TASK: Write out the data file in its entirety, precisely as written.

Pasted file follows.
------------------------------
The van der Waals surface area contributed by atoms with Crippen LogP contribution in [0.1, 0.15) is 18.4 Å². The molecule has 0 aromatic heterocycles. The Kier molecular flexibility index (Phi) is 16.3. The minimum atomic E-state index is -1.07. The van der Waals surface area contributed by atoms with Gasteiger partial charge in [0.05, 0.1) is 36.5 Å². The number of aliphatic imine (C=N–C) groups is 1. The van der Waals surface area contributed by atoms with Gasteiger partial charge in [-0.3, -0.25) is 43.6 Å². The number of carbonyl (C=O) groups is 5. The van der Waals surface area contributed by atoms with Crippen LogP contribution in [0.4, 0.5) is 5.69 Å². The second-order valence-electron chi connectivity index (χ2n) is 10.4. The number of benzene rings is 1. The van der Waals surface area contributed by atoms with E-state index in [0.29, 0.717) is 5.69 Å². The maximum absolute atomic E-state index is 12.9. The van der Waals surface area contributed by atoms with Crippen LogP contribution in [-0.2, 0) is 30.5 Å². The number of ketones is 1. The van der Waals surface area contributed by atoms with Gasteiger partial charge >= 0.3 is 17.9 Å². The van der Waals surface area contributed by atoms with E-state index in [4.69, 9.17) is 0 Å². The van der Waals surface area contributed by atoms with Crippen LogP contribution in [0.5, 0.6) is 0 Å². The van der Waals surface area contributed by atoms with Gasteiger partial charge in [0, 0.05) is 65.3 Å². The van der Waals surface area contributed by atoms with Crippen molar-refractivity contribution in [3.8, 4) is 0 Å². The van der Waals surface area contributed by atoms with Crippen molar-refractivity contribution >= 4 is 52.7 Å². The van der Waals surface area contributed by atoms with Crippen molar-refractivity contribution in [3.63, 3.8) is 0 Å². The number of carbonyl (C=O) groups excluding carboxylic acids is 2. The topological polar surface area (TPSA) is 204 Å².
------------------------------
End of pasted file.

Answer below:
The van der Waals surface area contributed by atoms with Crippen LogP contribution in [0.1, 0.15) is 18.4 Å². The molecule has 0 aromatic heterocycles. The Kier molecular flexibility index (Phi) is 16.3. The minimum atomic E-state index is -1.07. The van der Waals surface area contributed by atoms with Gasteiger partial charge in [0.05, 0.1) is 36.5 Å². The number of aliphatic imine (C=N–C) groups is 1. The van der Waals surface area contributed by atoms with Gasteiger partial charge in [-0.3, -0.25) is 43.6 Å². The number of carbonyl (C=O) groups is 5. The van der Waals surface area contributed by atoms with Crippen LogP contribution in [0.4, 0.5) is 5.69 Å². The second-order valence-electron chi connectivity index (χ2n) is 10.4. The number of benzene rings is 1. The van der Waals surface area contributed by atoms with E-state index in [0.29, 0.717) is 5.69 Å². The maximum absolute atomic E-state index is 12.9. The van der Waals surface area contributed by atoms with Crippen LogP contribution in [-0.2, 0) is 30.5 Å². The number of ketones is 1. The van der Waals surface area contributed by atoms with Gasteiger partial charge >= 0.3 is 17.9 Å². The van der Waals surface area contributed by atoms with E-state index in [4.69, 9.17) is 0 Å². The van der Waals surface area contributed by atoms with Crippen LogP contribution in [0.5, 0.6) is 0 Å². The van der Waals surface area contributed by atoms with Gasteiger partial charge in [0, 0.05) is 65.3 Å². The van der Waals surface area contributed by atoms with Crippen molar-refractivity contribution in [3.8, 4) is 0 Å². The van der Waals surface area contributed by atoms with Crippen molar-refractivity contribution >= 4 is 52.7 Å². The van der Waals surface area contributed by atoms with Crippen molar-refractivity contribution in [3.63, 3.8) is 0 Å². The number of carbonyl (C=O) groups excluding carboxylic acids is 2. The topological polar surface area (TPSA) is 204 Å².